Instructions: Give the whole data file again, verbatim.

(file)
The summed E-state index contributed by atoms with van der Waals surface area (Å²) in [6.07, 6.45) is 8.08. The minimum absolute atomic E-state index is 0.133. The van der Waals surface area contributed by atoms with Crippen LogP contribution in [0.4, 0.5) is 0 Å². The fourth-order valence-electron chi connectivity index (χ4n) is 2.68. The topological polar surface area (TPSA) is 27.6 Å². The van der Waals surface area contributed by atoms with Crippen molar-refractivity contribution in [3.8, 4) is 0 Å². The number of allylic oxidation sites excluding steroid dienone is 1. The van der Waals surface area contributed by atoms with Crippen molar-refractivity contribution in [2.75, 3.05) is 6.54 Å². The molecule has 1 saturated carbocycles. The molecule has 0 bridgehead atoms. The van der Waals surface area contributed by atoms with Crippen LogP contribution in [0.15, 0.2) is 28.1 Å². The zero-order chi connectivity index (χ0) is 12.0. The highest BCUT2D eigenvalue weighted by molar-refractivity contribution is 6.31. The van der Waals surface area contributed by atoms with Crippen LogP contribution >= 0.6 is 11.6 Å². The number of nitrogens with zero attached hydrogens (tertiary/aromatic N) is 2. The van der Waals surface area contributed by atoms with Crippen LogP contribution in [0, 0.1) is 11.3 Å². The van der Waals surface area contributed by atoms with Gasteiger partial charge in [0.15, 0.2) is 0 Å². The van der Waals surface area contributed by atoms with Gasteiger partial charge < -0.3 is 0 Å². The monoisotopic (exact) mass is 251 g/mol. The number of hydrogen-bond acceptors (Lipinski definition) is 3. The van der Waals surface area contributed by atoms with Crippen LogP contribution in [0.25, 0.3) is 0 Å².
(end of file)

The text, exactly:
The summed E-state index contributed by atoms with van der Waals surface area (Å²) in [6.07, 6.45) is 8.08. The minimum absolute atomic E-state index is 0.133. The van der Waals surface area contributed by atoms with Crippen LogP contribution in [0.4, 0.5) is 0 Å². The fourth-order valence-electron chi connectivity index (χ4n) is 2.68. The topological polar surface area (TPSA) is 27.6 Å². The van der Waals surface area contributed by atoms with Crippen molar-refractivity contribution in [3.8, 4) is 0 Å². The number of allylic oxidation sites excluding steroid dienone is 1. The van der Waals surface area contributed by atoms with Crippen molar-refractivity contribution in [2.75, 3.05) is 6.54 Å². The molecule has 1 saturated carbocycles. The molecule has 0 bridgehead atoms. The van der Waals surface area contributed by atoms with Crippen LogP contribution in [0.15, 0.2) is 28.1 Å². The zero-order chi connectivity index (χ0) is 12.0. The highest BCUT2D eigenvalue weighted by molar-refractivity contribution is 6.31. The van der Waals surface area contributed by atoms with Crippen LogP contribution >= 0.6 is 11.6 Å². The number of nitrogens with zero attached hydrogens (tertiary/aromatic N) is 2. The van der Waals surface area contributed by atoms with Crippen LogP contribution in [0, 0.1) is 11.3 Å². The van der Waals surface area contributed by atoms with Gasteiger partial charge in [0.15, 0.2) is 0 Å². The van der Waals surface area contributed by atoms with Gasteiger partial charge < -0.3 is 0 Å². The monoisotopic (exact) mass is 251 g/mol. The number of hydrogen-bond acceptors (Lipinski definition) is 3. The van der Waals surface area contributed by atoms with Crippen LogP contribution in [0.25, 0.3) is 0 Å².